• Travels & Adventures

    Things I Miss About My Own Culture:

    As my year is coming to an end, I am of course doing the cliché thing and reminiscing about my entire experience living and working in Spain. Granted, I have about one month left here, but I won’t be working in my primary school, and instead will only be working with my private lessons. By the time I leave Spain in July, it will have been about a full 10 months of living and working in a different country and culture. Whoa. If you’re going to subtract my 12-day stint returning to the Motherland of the United States, for Christmas, so be it. But, overall, it’s been a 10-month journey!

    One Spanish expression that completely describes what I’m feeling about returning home is, “Tengo muchísimas ganas de irme a mi casa”. In the beginning, I wasn’t exactly sure how to translate this expression, but from my interpretation it means to me: “I really can’t wait to go to my house”! I’m ready to return to the United States and see my family and friends again! There have been many; many things that I have missed about living in my own culture, my habits, and my lifestyle back at home. Don’t get me wrong, I do love living in a different culture and language, but there have been more than one occasion where I wish I had a fellow family member or friend here to talk to and experience these things with.

    Below is a list of things that I have absolutely missed about my own double culture, and my lifestyle back at home. It may be that I live in a very, very small town, and I’m sure auxiliars who are living in larger cities have more access to these things, but the “pueblo” life has been a special experience in itself.

    1. Vietnamese Food

    I live in a town of 15,000 people. The chances of finding Asian people here is extremely slim. Immigration in the smaller “pueblos” of Spain is not very high. In my own town, there are Spanish people, Moroccan immigrants, or Chinese immigrants. Finding Vietnamese food is actually impossible! I had to bring special sauces (ex: nuoc mam and soy sauce) from the United States with me! And maybe I’m a snob when it comes to Vietnamese food, but when you’ve had your grandma’s passed down recipes, you’d be one too!

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    1. Having my friends to go out with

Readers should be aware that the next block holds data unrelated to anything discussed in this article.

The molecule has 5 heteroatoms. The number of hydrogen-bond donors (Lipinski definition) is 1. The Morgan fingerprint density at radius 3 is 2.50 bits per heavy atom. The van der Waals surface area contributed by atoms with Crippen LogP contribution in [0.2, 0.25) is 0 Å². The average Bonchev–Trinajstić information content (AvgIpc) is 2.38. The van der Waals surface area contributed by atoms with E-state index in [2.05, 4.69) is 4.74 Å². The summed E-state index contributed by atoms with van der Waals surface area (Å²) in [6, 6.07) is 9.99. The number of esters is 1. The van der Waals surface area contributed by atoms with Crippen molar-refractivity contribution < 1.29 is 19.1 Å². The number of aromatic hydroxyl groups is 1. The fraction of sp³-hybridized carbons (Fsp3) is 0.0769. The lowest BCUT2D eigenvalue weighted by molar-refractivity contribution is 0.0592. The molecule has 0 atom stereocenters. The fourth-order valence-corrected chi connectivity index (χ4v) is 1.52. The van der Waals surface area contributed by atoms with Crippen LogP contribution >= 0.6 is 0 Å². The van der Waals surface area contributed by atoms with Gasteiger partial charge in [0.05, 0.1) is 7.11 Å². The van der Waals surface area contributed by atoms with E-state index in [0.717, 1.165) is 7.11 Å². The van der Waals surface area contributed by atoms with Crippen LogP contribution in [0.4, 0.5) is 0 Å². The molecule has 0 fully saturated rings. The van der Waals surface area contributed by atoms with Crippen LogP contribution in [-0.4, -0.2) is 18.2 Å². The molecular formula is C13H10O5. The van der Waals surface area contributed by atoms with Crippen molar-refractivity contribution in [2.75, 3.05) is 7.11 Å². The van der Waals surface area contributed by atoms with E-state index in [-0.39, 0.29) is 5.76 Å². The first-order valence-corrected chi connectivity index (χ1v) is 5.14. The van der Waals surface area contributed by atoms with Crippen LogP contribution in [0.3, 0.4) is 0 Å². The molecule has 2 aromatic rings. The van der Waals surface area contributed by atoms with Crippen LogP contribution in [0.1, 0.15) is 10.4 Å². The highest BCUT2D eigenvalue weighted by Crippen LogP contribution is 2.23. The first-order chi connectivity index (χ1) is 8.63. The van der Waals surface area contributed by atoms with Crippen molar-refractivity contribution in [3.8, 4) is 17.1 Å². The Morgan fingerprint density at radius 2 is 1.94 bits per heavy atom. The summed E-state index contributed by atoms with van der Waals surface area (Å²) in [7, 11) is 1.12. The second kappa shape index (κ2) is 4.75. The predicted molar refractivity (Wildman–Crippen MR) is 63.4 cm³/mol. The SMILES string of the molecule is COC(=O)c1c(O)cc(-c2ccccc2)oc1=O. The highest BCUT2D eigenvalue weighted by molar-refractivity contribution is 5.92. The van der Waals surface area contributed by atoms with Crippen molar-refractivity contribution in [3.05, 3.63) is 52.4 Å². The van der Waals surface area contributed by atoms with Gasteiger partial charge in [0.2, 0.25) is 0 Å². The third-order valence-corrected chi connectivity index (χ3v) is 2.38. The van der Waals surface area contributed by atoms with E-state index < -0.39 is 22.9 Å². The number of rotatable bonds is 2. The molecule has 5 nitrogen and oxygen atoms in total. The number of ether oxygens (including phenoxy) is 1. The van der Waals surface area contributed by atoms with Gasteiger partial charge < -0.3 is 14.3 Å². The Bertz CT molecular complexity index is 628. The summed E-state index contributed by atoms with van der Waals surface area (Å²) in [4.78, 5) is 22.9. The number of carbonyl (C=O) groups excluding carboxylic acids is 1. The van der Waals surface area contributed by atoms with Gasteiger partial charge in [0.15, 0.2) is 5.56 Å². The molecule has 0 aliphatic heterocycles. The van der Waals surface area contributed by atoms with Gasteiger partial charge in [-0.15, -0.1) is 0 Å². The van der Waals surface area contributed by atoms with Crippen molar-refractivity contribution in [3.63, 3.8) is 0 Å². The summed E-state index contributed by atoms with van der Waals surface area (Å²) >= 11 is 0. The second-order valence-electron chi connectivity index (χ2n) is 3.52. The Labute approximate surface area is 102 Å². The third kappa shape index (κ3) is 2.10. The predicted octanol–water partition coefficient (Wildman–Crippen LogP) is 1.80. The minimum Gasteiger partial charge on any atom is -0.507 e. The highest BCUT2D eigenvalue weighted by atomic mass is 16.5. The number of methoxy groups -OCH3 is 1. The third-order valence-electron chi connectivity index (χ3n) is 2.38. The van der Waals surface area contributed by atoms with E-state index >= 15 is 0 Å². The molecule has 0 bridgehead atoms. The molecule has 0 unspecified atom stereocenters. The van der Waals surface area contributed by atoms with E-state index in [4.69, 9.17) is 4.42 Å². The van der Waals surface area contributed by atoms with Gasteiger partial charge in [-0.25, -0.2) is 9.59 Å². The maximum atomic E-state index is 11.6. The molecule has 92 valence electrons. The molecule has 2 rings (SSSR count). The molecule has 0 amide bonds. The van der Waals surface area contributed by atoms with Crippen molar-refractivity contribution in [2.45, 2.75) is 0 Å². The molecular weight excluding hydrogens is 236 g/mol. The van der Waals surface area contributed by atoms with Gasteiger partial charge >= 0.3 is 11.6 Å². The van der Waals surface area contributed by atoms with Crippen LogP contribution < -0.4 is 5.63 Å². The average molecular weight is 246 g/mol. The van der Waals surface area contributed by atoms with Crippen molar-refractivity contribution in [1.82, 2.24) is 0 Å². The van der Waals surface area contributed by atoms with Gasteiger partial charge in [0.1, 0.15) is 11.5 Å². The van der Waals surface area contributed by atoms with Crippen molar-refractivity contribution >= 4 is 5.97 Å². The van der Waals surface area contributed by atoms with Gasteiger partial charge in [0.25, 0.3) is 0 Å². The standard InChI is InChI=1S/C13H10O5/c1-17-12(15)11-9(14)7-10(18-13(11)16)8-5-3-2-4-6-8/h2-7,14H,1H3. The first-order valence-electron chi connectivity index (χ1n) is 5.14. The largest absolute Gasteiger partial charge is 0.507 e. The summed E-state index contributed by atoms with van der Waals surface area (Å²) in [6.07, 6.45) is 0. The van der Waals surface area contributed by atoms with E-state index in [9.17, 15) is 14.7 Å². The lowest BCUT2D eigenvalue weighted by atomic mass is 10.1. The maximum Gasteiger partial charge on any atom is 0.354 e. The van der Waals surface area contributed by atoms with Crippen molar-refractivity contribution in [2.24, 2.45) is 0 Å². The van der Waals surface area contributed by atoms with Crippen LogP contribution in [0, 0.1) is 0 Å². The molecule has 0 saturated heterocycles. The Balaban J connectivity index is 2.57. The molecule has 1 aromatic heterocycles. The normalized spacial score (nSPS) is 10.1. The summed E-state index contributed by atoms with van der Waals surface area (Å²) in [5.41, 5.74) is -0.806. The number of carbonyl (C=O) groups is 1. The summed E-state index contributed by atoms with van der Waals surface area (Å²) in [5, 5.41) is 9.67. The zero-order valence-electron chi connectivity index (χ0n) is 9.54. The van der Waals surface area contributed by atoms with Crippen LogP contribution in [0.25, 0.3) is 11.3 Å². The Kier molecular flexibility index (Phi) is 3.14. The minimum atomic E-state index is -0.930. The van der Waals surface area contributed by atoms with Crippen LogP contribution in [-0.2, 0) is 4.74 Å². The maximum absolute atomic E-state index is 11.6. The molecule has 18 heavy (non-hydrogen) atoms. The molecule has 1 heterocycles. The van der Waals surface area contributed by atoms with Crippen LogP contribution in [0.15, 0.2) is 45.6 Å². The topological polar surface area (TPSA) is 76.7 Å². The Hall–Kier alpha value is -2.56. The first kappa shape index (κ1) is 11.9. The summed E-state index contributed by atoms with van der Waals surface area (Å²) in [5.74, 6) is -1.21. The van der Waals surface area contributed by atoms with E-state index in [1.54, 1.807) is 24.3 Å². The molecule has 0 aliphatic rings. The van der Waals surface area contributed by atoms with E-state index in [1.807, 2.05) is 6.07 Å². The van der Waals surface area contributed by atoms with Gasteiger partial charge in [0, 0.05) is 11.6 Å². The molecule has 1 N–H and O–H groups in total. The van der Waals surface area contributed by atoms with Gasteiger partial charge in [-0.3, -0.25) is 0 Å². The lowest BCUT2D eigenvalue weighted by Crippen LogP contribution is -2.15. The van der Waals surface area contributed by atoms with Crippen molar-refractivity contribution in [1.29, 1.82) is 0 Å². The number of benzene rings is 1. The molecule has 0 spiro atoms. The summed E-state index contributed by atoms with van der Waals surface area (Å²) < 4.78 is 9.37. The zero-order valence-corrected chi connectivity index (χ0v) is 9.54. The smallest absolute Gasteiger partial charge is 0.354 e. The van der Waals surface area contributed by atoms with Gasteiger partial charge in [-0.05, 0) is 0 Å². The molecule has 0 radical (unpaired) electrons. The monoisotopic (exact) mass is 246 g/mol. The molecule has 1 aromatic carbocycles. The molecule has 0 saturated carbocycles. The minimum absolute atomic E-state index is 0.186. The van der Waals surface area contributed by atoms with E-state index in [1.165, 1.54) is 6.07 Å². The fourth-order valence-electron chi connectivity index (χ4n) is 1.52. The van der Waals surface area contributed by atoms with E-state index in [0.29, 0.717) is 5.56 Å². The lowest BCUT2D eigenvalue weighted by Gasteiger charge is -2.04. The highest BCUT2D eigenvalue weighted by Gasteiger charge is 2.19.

The party culture in Spain is huge. Usually, you don’t leave your house or the botellón (pregame) until 1 or 2am! And if you’re leaving that late, don’t expect to come home until 5 or 6am! Technically, the time frame is the same in the United States; it’s just that we start a little bit later over here in Spain. One thing I’ve really missed is having my friends here to go out with me. I enjoy going out with my roommates and meeting other people in the bars and the clubs, but having my group of friends here would have been the icing on the cake.

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    1. Jokes and Slang

    This one might be a bit weird, but when you’re living and breathing a different language and culture, you start to miss jokes in your native tongue. I’ve tried making a few jokes in Spanish, and in the beginning they were “fatal” as the Spanish say it. My jokes weren’t very funny, and if someone were to tell me a joke or a funny story in Spanish, I missed the punch line most of the time. Living with another American has made this easier, joking around and using our own slang, but if we tried to tell our Spanish friends the joke and translate it into Spanish, it just wasn’t as funny!

    1. Having a car

    As an “extranjera”, I don’t have a car. Well, to be honest, since most of the cars here are manual cars, I wouldn’t be able to drive one anyways… haha, oops! I do miss the convenience of having my own car, though. Living in a pueblo does have its perks; because my pueblo is so small, I can walk everywhere I need to go. If I wanted to go to a nearby city like Toledo or Madrid, I have the buses and trains. This is great, however, I always have to adjust my schedule to the bus schedule or train schedule. It’s a bit of a pain, and less convenient, than having your own car. Eventually, I’ll learn how to drive stick shift!

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    Expats, what are some of the bigger things you’ve missed while living in a culture or language that isn’t your own? I’ll be home soon, and can finally have a car and not depend on anyone else or the public transportation system!